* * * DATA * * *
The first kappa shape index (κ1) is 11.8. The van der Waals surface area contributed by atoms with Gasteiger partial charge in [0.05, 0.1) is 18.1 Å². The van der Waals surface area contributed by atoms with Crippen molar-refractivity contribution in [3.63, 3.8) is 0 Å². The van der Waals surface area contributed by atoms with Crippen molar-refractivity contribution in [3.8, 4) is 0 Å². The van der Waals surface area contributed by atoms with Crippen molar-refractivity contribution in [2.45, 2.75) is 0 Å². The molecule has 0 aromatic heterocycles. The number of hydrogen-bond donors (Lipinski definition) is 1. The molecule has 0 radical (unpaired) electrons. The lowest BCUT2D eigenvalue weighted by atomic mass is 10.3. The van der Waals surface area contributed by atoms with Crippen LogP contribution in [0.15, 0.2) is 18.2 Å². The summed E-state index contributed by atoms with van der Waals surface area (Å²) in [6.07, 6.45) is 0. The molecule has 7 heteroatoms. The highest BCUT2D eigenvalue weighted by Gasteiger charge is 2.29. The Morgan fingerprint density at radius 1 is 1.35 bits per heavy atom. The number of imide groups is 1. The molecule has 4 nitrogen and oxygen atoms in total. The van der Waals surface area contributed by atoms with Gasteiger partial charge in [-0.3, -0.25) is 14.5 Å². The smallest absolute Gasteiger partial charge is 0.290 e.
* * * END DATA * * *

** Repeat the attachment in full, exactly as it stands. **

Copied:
The first kappa shape index (κ1) is 11.8. The van der Waals surface area contributed by atoms with Gasteiger partial charge in [0.05, 0.1) is 18.1 Å². The van der Waals surface area contributed by atoms with Crippen molar-refractivity contribution in [3.63, 3.8) is 0 Å². The van der Waals surface area contributed by atoms with Crippen molar-refractivity contribution in [3.8, 4) is 0 Å². The van der Waals surface area contributed by atoms with Crippen molar-refractivity contribution in [2.45, 2.75) is 0 Å². The molecule has 0 aromatic heterocycles. The number of hydrogen-bond donors (Lipinski definition) is 1. The molecule has 0 radical (unpaired) electrons. The lowest BCUT2D eigenvalue weighted by atomic mass is 10.3. The van der Waals surface area contributed by atoms with Crippen LogP contribution in [0.15, 0.2) is 18.2 Å². The summed E-state index contributed by atoms with van der Waals surface area (Å²) in [6.07, 6.45) is 0. The molecule has 7 heteroatoms. The highest BCUT2D eigenvalue weighted by Gasteiger charge is 2.29. The Morgan fingerprint density at radius 1 is 1.35 bits per heavy atom. The number of imide groups is 1. The molecule has 4 nitrogen and oxygen atoms in total. The van der Waals surface area contributed by atoms with Gasteiger partial charge in [-0.3, -0.25) is 14.5 Å². The smallest absolute Gasteiger partial charge is 0.290 e.